Ariyawansa Ranaweera is a deceptively simple poet. He has an uncanny ability to juxtapose ideas, to take simple imagery from every day life and read a great many things into it. While he gets ready to launch his collected works, it’s worthwhile looking at his ‘Dothak Kavi’ (A Handful of Poems), a copious volume of over 300 poems, published in 2008.
The event, due to be held at the National Archives auditorium, Colombo, on Dec. 17, is an important one. Ranaweera has so far written over 1000 poems. It’s hard to think of any other Lankan poet, in Sinhala or English, with an equally prodigious output.
Ranaweera has been writing poetry for over thirty years. Less well known may be the fact he’s an equally prolific translator, critic and journalist. His translations into Sinhala, include great plays such as Oedipus Rex, Antigone, Trojan Women, Sophocles’ Theban trilogy and the Oresteia trilogy by Aeschylus. His prose translations include George Orwell’s Nineteen Eighty Four. He has translated Russian, Chinese and Japanese poetry into Sinhala, and his critical writings include studies of Ernest Hemingway, Alexander Solzhenitsyn and exploration of American poetry.
He’s a contributor to the Island newspaper. Ironically, some of his poems were translated into German recently, though his poetry remains largely unknown to those mainly English-reading Sri Lankans due to lack of translation. This gulf cannot be bridged until more translations are available, and there is a serious need now for a non-profit, non partisan organization involved in translating Sinhala poetry into English and vice versa.
Ariyawansa Ranaweera attended Mawathagoda Rivisanda Central College at Aranayake. He was fortunate enough to enter the Peradeniya University for his undergraduate studies in 1960, at a time when it was associated with the leading figures of Sinhala drama and literature. But he joined the Sri Lanka Administrative Service after graduation. He was to remain with it for the rest of his working life, and may have retired as an obscure wheel of the bureaucracy except for one happy occurrence. He started writing poetry and published his first book of poems in 1984, at the age of 35. Since then, he has published fifteen books.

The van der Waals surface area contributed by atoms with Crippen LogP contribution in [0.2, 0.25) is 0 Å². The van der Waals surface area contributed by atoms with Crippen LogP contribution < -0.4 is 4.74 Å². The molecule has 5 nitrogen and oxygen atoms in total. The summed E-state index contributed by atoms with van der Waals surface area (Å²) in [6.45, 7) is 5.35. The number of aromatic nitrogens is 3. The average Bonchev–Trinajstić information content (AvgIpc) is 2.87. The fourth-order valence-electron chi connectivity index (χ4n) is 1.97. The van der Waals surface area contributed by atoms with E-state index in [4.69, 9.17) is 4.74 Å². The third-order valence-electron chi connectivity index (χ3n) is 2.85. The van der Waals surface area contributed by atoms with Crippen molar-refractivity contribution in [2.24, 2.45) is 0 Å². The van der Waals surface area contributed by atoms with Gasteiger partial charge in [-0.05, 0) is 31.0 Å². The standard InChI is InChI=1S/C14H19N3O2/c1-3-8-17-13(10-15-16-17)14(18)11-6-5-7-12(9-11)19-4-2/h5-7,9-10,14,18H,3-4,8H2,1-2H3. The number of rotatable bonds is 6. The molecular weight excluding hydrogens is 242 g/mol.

From the start, the ability to connect the simple imagery and situation in a poem to a bigger context marks his poetry. Thematically, Ranaweera is highly eclectic. His wide reading and erudition is reflected in some of the titles – ‘Emily Bronte,’ ‘Kasyapa’s Song,’ ‘Mona Lisa,’ ‘Lara: the evening’s lover.’
Readers would trace these titles to well known works of art. Other titles reveal a wry sense of humour: ‘Campus Joker,’ ‘Contemporary Lion,’ ‘The Crow and Singapore,’ ‘Tall or Short,’ ‘To a retired pillar’, ‘Computer Elephants,’ ‘The Geography Teacher and Twenty Five Dwarves’ and ‘Good Morning Mr. Cat’ suggest a lighter side to the poet’s creativity.
Though the mood can occasionally be sombre, there’s no room here for melancholy. Titles such as ‘The July striker’s shop,’ and ‘Death of the Office Assistant’ suggest moods in stark contrast to the above mentioned, but the poet’s ability to use rhetoric and different emotional layers as a vehicle of expression connecting the central idea to higher intellectual planes means that these poems rise above simple lyrical sadness.
Free verse was still a novelty in Sinhala literature when Ranaweera was an undergraduate. But, unlike many other Sinhala poets who introduced this form into Sinhala poetry, Ranaweera never adapted the nationalist line. A Marxist by conviction, he remains an idealist at heart to this day, dreaming of a more just world order and never succumbing to the hard-line nationalist political ethos which has devoured many of his Marxist fellow travellers over the past three decades.
Though his verse may be broadly called free verse, the rhythms and cadences show a thorough grasp of meter, just as it is in the case of T. S. Eliot’s free verse or much of modern American poetry. His influences range from Japanese Haiku to classical Sinhala poetry. The poem titled ‘To A Girl Who Laughs Often’, with its great economy of words – don’t you find it heavy/that mask you wear – is an example of the former, while the poem ‘To You’ with its formal, rhyming quatrains is an example of the latter.
While many writers and poets wrack their brains looking for new themes and subject matter, Ranaweera has the gift of finding inspiration simply by looking out of his window. Many of these poems spring from every day observations and seemingly mundane details.
Ranaweera is a poet who understands the music of words. Listening to him reciting his work is a treat. You wonder why singers looking for lyrics haven’t turned to this rich source. It might be because the ideas expressed here might be too much for our popular singers and listeners, and the relatively simple-minded world they inhabit.